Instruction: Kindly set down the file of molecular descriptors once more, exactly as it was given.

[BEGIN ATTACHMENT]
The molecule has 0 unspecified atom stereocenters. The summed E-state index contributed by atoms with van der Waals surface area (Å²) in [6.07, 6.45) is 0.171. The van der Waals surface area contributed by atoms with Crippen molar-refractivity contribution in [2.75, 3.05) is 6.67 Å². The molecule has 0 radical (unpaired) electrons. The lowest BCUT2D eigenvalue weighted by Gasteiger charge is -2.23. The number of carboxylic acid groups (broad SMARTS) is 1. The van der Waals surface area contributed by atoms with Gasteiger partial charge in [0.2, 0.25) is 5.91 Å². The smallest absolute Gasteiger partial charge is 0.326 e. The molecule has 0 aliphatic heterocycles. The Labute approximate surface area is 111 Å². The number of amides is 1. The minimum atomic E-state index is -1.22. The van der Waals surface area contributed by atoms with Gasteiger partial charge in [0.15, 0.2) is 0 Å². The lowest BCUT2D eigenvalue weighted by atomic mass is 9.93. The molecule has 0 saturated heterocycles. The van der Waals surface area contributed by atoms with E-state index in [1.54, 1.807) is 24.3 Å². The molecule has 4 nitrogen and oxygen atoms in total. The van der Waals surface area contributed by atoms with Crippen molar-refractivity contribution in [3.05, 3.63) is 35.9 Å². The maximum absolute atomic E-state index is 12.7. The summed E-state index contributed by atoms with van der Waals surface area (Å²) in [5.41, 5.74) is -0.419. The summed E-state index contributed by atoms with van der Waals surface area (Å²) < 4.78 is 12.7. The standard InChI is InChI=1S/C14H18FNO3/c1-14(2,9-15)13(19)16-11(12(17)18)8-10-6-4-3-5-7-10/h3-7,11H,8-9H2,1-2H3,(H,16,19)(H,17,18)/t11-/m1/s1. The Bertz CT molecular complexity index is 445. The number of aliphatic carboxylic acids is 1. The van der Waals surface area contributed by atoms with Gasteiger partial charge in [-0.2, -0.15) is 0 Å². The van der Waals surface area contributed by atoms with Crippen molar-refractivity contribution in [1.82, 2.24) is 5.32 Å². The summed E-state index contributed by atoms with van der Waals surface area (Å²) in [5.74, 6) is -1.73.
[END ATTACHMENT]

The molecule has 0 unspecified atom stereocenters. The summed E-state index contributed by atoms with van der Waals surface area (Å²) in [6.07, 6.45) is 0.171. The van der Waals surface area contributed by atoms with Crippen molar-refractivity contribution in [2.75, 3.05) is 6.67 Å². The molecule has 0 radical (unpaired) electrons. The lowest BCUT2D eigenvalue weighted by Gasteiger charge is -2.23. The number of carboxylic acid groups (broad SMARTS) is 1. The van der Waals surface area contributed by atoms with Gasteiger partial charge in [0.2, 0.25) is 5.91 Å². The smallest absolute Gasteiger partial charge is 0.326 e. The molecule has 0 aliphatic heterocycles. The Labute approximate surface area is 111 Å². The number of amides is 1. The minimum atomic E-state index is -1.22. The van der Waals surface area contributed by atoms with Gasteiger partial charge in [0.15, 0.2) is 0 Å². The lowest BCUT2D eigenvalue weighted by atomic mass is 9.93. The molecule has 0 saturated heterocycles. The van der Waals surface area contributed by atoms with E-state index in [1.54, 1.807) is 24.3 Å². The molecule has 4 nitrogen and oxygen atoms in total. The van der Waals surface area contributed by atoms with Crippen molar-refractivity contribution in [3.05, 3.63) is 35.9 Å². The maximum absolute atomic E-state index is 12.7. The summed E-state index contributed by atoms with van der Waals surface area (Å²) in [5.41, 5.74) is -0.419. The summed E-state index contributed by atoms with van der Waals surface area (Å²) < 4.78 is 12.7. The standard InChI is InChI=1S/C14H18FNO3/c1-14(2,9-15)13(19)16-11(12(17)18)8-10-6-4-3-5-7-10/h3-7,11H,8-9H2,1-2H3,(H,16,19)(H,17,18)/t11-/m1/s1. The Bertz CT molecular complexity index is 445. The number of aliphatic carboxylic acids is 1. The van der Waals surface area contributed by atoms with Gasteiger partial charge in [-0.2, -0.15) is 0 Å². The van der Waals surface area contributed by atoms with Crippen molar-refractivity contribution in [1.82, 2.24) is 5.32 Å². The summed E-state index contributed by atoms with van der Waals surface area (Å²) in [5.74, 6) is -1.73.